Civics Test: You don’t want a surgeon operating on you that hasn’t read the first thing on surgery, but it’s okay for the fate of America. Uh-huh. Ergo, let’s institute a simple civics test of very basic knowledge about our system that any American should know in order to intelligently vote. At the polls they should have a list of fifty questions handy, from which you randomly get only five of them to answer. You get one chance. You get ten minutes. You can get one wrong. If you fail you can try again next election but no dice this time. I can even suggest questions for this basic knowledge test of suitable voters:

  • Brooks is coming out with a new fall line, what regiments will be represented in tiewear?
  • Many think Callas was the best soprano, given her range, ever to appear in Tosca. Many think Price is better. And last night why were you seated in a different box than your hereditary box at Covent Garden? Choose and explain.
  • You’re having a dinner party for the Board of Directors of the National Gallery and your sommelier tells you he’s out of the St. Estephe. Do you substitute the St. Emillion and/or have him flogged for dereliction of duty?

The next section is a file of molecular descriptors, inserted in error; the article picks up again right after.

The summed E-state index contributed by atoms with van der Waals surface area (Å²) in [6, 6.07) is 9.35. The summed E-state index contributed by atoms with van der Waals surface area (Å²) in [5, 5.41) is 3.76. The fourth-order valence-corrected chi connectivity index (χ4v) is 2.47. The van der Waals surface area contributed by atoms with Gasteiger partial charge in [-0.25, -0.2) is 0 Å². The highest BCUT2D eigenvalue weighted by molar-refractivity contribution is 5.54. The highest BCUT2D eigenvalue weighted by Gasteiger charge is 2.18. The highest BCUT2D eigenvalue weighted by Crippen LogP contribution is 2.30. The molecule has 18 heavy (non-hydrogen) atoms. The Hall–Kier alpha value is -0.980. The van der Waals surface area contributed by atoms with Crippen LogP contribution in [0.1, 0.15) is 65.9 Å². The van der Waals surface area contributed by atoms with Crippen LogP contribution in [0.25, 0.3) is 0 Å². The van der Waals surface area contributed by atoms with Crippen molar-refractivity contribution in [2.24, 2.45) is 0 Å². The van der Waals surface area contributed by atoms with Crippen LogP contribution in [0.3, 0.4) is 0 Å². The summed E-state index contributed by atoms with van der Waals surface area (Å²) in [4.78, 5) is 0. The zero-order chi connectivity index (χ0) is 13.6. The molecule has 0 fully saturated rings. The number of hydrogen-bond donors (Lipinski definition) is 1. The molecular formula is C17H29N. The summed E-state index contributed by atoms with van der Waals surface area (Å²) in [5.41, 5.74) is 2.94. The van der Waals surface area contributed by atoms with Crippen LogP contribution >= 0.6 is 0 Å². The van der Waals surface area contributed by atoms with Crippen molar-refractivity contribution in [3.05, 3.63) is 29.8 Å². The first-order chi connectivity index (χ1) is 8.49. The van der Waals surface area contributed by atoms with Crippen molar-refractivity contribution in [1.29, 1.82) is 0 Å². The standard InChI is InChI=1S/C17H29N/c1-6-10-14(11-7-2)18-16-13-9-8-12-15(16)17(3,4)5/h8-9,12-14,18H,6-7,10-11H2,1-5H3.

And think of it, considering her displayed level of knowledge of our political system, the new Congressidiot from the Bronx would not have been able to vote, much less many of her supporters. Now, that’s proper democracy!

Curtail Special Voting, Enforce Deadlines, and End Toddler Privilege: No more early voting. No more wacky late deadlines. You vote only in person or by absentee. Votes must be in by midnight on election night or they are not counted, waiver to military voters whose ballots may be slow to arrive because of distance. All votes are in before the counting starts. Broward County, FL, actually my home county, loses voting privileges for one hundred years.

This will stop Dems from seeing how far they are behind in close races and then manufacturing the votes to cover it, votes that are then miraculously discovered behind a Dumpster in a Wendy’s parking lot.

Oh, and for added frivolity, raise the voting age to 25, waiver for vets and active-duty military. That would disenfranchise most college students. A sounder reform cannot be envisioned.